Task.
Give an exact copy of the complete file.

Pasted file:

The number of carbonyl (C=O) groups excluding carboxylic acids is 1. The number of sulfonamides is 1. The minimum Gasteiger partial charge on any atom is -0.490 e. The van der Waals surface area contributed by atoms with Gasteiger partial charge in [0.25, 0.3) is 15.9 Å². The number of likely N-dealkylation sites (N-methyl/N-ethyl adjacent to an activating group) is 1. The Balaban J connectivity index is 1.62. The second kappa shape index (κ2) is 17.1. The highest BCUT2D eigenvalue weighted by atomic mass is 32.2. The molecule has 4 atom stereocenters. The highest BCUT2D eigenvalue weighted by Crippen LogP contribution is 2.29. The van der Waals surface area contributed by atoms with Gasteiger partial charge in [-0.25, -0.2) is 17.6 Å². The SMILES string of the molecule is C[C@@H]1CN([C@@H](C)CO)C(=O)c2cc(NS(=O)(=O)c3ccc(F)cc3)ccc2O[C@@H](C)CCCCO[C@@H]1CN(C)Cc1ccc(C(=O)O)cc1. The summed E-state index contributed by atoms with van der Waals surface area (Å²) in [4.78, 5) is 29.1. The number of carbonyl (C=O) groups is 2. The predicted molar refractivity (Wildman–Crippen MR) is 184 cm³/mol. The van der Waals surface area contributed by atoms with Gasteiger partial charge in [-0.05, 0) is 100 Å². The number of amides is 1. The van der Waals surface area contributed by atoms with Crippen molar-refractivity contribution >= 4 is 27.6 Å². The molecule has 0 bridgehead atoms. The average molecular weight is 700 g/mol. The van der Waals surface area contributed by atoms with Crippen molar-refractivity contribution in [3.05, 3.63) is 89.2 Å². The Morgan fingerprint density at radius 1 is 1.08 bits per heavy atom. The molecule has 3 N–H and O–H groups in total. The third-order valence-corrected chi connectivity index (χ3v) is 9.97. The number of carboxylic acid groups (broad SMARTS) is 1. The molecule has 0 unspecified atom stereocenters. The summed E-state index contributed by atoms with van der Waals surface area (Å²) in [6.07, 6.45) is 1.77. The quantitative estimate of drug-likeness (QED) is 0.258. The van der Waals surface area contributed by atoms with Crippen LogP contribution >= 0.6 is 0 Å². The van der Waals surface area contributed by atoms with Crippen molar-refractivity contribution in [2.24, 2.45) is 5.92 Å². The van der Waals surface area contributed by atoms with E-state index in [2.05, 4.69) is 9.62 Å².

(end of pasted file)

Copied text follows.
The number of carbonyl (C=O) groups excluding carboxylic acids is 1. The number of sulfonamides is 1. The minimum Gasteiger partial charge on any atom is -0.490 e. The van der Waals surface area contributed by atoms with Gasteiger partial charge in [0.25, 0.3) is 15.9 Å². The number of likely N-dealkylation sites (N-methyl/N-ethyl adjacent to an activating group) is 1. The Balaban J connectivity index is 1.62. The second kappa shape index (κ2) is 17.1. The highest BCUT2D eigenvalue weighted by atomic mass is 32.2. The molecule has 4 atom stereocenters. The highest BCUT2D eigenvalue weighted by Crippen LogP contribution is 2.29. The van der Waals surface area contributed by atoms with Gasteiger partial charge in [-0.25, -0.2) is 17.6 Å². The SMILES string of the molecule is C[C@@H]1CN([C@@H](C)CO)C(=O)c2cc(NS(=O)(=O)c3ccc(F)cc3)ccc2O[C@@H](C)CCCCO[C@@H]1CN(C)Cc1ccc(C(=O)O)cc1. The summed E-state index contributed by atoms with van der Waals surface area (Å²) in [4.78, 5) is 29.1. The number of carbonyl (C=O) groups is 2. The predicted molar refractivity (Wildman–Crippen MR) is 184 cm³/mol. The van der Waals surface area contributed by atoms with Gasteiger partial charge in [-0.05, 0) is 100 Å². The number of amides is 1. The van der Waals surface area contributed by atoms with Crippen molar-refractivity contribution >= 4 is 27.6 Å². The molecule has 0 bridgehead atoms. The average molecular weight is 700 g/mol. The van der Waals surface area contributed by atoms with Crippen molar-refractivity contribution in [3.05, 3.63) is 89.2 Å². The Morgan fingerprint density at radius 1 is 1.08 bits per heavy atom. The molecule has 3 N–H and O–H groups in total. The third-order valence-corrected chi connectivity index (χ3v) is 9.97. The number of carboxylic acid groups (broad SMARTS) is 1. The molecule has 0 unspecified atom stereocenters. The summed E-state index contributed by atoms with van der Waals surface area (Å²) in [6.07, 6.45) is 1.77. The quantitative estimate of drug-likeness (QED) is 0.258. The van der Waals surface area contributed by atoms with Crippen LogP contribution >= 0.6 is 0 Å². The van der Waals surface area contributed by atoms with Crippen molar-refractivity contribution in [2.24, 2.45) is 5.92 Å². The van der Waals surface area contributed by atoms with E-state index in [2.05, 4.69) is 9.62 Å².